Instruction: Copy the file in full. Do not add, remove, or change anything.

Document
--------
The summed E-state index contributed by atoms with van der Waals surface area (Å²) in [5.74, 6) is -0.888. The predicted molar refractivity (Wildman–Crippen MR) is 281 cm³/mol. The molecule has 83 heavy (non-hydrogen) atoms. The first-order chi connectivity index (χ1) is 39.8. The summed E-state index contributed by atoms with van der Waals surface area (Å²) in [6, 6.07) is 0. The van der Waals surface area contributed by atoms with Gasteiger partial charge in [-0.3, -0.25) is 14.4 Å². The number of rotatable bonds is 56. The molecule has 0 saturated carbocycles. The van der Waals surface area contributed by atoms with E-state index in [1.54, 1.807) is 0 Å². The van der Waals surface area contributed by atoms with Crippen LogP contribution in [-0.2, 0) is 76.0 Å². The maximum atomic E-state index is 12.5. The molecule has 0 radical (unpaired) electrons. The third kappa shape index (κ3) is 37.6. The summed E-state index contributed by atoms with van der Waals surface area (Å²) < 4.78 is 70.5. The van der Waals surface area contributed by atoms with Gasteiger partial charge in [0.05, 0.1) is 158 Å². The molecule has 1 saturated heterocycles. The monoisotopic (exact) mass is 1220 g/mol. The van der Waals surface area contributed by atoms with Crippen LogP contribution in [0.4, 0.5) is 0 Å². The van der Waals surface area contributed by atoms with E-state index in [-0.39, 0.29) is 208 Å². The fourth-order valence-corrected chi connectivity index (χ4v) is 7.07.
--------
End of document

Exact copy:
The summed E-state index contributed by atoms with van der Waals surface area (Å²) in [5.74, 6) is -0.888. The predicted molar refractivity (Wildman–Crippen MR) is 281 cm³/mol. The molecule has 83 heavy (non-hydrogen) atoms. The first-order chi connectivity index (χ1) is 39.8. The summed E-state index contributed by atoms with van der Waals surface area (Å²) in [6, 6.07) is 0. The van der Waals surface area contributed by atoms with Gasteiger partial charge in [-0.3, -0.25) is 14.4 Å². The number of rotatable bonds is 56. The molecule has 0 saturated carbocycles. The van der Waals surface area contributed by atoms with E-state index in [1.54, 1.807) is 0 Å². The van der Waals surface area contributed by atoms with Crippen LogP contribution in [-0.2, 0) is 76.0 Å². The maximum atomic E-state index is 12.5. The molecule has 0 radical (unpaired) electrons. The third kappa shape index (κ3) is 37.6. The summed E-state index contributed by atoms with van der Waals surface area (Å²) < 4.78 is 70.5. The van der Waals surface area contributed by atoms with Gasteiger partial charge in [0.05, 0.1) is 158 Å². The molecule has 1 saturated heterocycles. The monoisotopic (exact) mass is 1220 g/mol. The van der Waals surface area contributed by atoms with Crippen LogP contribution in [0.4, 0.5) is 0 Å². The van der Waals surface area contributed by atoms with E-state index in [-0.39, 0.29) is 208 Å². The fourth-order valence-corrected chi connectivity index (χ4v) is 7.07.